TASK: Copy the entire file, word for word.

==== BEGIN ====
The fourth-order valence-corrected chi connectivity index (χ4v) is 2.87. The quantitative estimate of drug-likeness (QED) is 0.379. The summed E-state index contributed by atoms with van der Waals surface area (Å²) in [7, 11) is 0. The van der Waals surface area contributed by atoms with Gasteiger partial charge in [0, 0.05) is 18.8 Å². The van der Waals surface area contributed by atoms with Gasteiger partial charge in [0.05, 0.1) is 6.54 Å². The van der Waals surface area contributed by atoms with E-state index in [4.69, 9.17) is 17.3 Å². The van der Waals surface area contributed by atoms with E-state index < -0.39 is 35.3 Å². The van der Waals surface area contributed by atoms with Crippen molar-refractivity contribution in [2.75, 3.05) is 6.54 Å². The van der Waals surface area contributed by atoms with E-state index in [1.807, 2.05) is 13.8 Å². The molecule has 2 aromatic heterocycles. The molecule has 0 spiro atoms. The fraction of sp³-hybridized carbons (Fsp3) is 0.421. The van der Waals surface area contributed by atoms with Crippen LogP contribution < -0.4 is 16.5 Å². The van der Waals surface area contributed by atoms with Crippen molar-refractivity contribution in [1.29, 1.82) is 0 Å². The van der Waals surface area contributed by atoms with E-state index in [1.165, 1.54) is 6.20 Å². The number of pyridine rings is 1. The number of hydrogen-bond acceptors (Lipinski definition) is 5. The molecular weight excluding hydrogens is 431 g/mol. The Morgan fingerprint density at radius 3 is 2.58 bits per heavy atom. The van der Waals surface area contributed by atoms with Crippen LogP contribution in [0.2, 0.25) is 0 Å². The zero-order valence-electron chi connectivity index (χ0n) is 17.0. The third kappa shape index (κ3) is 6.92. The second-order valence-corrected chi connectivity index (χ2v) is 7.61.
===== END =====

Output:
The fourth-order valence-corrected chi connectivity index (χ4v) is 2.87. The quantitative estimate of drug-likeness (QED) is 0.379. The summed E-state index contributed by atoms with van der Waals surface area (Å²) in [7, 11) is 0. The van der Waals surface area contributed by atoms with Gasteiger partial charge in [0, 0.05) is 18.8 Å². The van der Waals surface area contributed by atoms with Gasteiger partial charge in [0.05, 0.1) is 6.54 Å². The van der Waals surface area contributed by atoms with E-state index in [4.69, 9.17) is 17.3 Å². The van der Waals surface area contributed by atoms with E-state index < -0.39 is 35.3 Å². The van der Waals surface area contributed by atoms with Crippen molar-refractivity contribution in [2.75, 3.05) is 6.54 Å². The van der Waals surface area contributed by atoms with E-state index in [1.807, 2.05) is 13.8 Å². The molecule has 2 aromatic heterocycles. The molecule has 0 spiro atoms. The fraction of sp³-hybridized carbons (Fsp3) is 0.421. The van der Waals surface area contributed by atoms with Crippen LogP contribution < -0.4 is 16.5 Å². The van der Waals surface area contributed by atoms with Crippen molar-refractivity contribution in [1.29, 1.82) is 0 Å². The van der Waals surface area contributed by atoms with E-state index in [1.165, 1.54) is 6.20 Å². The number of pyridine rings is 1. The number of hydrogen-bond acceptors (Lipinski definition) is 5. The molecular weight excluding hydrogens is 431 g/mol. The Morgan fingerprint density at radius 3 is 2.58 bits per heavy atom. The van der Waals surface area contributed by atoms with Crippen LogP contribution in [0.2, 0.25) is 0 Å². The zero-order valence-electron chi connectivity index (χ0n) is 17.0. The third kappa shape index (κ3) is 6.92. The second-order valence-corrected chi connectivity index (χ2v) is 7.61.